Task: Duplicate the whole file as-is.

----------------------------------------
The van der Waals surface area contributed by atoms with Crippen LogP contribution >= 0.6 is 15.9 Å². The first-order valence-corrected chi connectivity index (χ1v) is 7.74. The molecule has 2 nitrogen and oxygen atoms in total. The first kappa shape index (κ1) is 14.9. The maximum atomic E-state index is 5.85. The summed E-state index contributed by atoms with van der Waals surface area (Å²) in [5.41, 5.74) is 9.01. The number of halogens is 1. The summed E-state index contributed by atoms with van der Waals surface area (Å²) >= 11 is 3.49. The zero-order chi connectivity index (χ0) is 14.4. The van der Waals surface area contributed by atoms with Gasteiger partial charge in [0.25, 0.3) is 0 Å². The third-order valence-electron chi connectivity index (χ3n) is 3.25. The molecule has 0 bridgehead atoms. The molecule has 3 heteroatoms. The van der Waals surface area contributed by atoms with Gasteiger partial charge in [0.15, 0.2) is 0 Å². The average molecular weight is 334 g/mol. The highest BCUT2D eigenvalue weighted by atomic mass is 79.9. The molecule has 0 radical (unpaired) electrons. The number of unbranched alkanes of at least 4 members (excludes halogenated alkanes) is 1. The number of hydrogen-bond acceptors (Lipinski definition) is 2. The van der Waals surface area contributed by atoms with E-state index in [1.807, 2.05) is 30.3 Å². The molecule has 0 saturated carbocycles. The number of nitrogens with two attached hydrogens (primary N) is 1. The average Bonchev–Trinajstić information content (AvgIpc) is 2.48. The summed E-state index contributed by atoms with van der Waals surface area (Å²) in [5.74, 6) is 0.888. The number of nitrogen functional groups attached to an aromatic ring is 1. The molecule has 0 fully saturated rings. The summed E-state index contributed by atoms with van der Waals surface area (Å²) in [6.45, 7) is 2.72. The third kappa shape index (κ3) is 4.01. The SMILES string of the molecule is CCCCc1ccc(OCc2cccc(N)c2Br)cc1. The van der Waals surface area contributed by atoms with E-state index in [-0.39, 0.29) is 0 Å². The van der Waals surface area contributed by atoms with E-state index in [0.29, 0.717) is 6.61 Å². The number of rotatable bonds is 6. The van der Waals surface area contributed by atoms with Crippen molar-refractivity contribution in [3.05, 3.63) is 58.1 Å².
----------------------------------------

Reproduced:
The van der Waals surface area contributed by atoms with Crippen LogP contribution >= 0.6 is 15.9 Å². The first-order valence-corrected chi connectivity index (χ1v) is 7.74. The molecule has 2 nitrogen and oxygen atoms in total. The first kappa shape index (κ1) is 14.9. The maximum atomic E-state index is 5.85. The summed E-state index contributed by atoms with van der Waals surface area (Å²) in [5.41, 5.74) is 9.01. The number of halogens is 1. The summed E-state index contributed by atoms with van der Waals surface area (Å²) >= 11 is 3.49. The zero-order chi connectivity index (χ0) is 14.4. The van der Waals surface area contributed by atoms with Gasteiger partial charge in [0.25, 0.3) is 0 Å². The third-order valence-electron chi connectivity index (χ3n) is 3.25. The molecule has 0 bridgehead atoms. The molecule has 3 heteroatoms. The van der Waals surface area contributed by atoms with Gasteiger partial charge in [0.15, 0.2) is 0 Å². The average molecular weight is 334 g/mol. The highest BCUT2D eigenvalue weighted by atomic mass is 79.9. The molecule has 0 radical (unpaired) electrons. The number of unbranched alkanes of at least 4 members (excludes halogenated alkanes) is 1. The number of hydrogen-bond acceptors (Lipinski definition) is 2. The van der Waals surface area contributed by atoms with E-state index in [1.807, 2.05) is 30.3 Å². The molecule has 0 saturated carbocycles. The number of nitrogens with two attached hydrogens (primary N) is 1. The average Bonchev–Trinajstić information content (AvgIpc) is 2.48. The summed E-state index contributed by atoms with van der Waals surface area (Å²) in [5.74, 6) is 0.888. The number of nitrogen functional groups attached to an aromatic ring is 1. The molecule has 0 fully saturated rings. The summed E-state index contributed by atoms with van der Waals surface area (Å²) in [6.45, 7) is 2.72. The third kappa shape index (κ3) is 4.01. The SMILES string of the molecule is CCCCc1ccc(OCc2cccc(N)c2Br)cc1. The van der Waals surface area contributed by atoms with E-state index in [-0.39, 0.29) is 0 Å². The van der Waals surface area contributed by atoms with E-state index in [0.29, 0.717) is 6.61 Å². The number of rotatable bonds is 6. The van der Waals surface area contributed by atoms with Crippen molar-refractivity contribution in [3.05, 3.63) is 58.1 Å².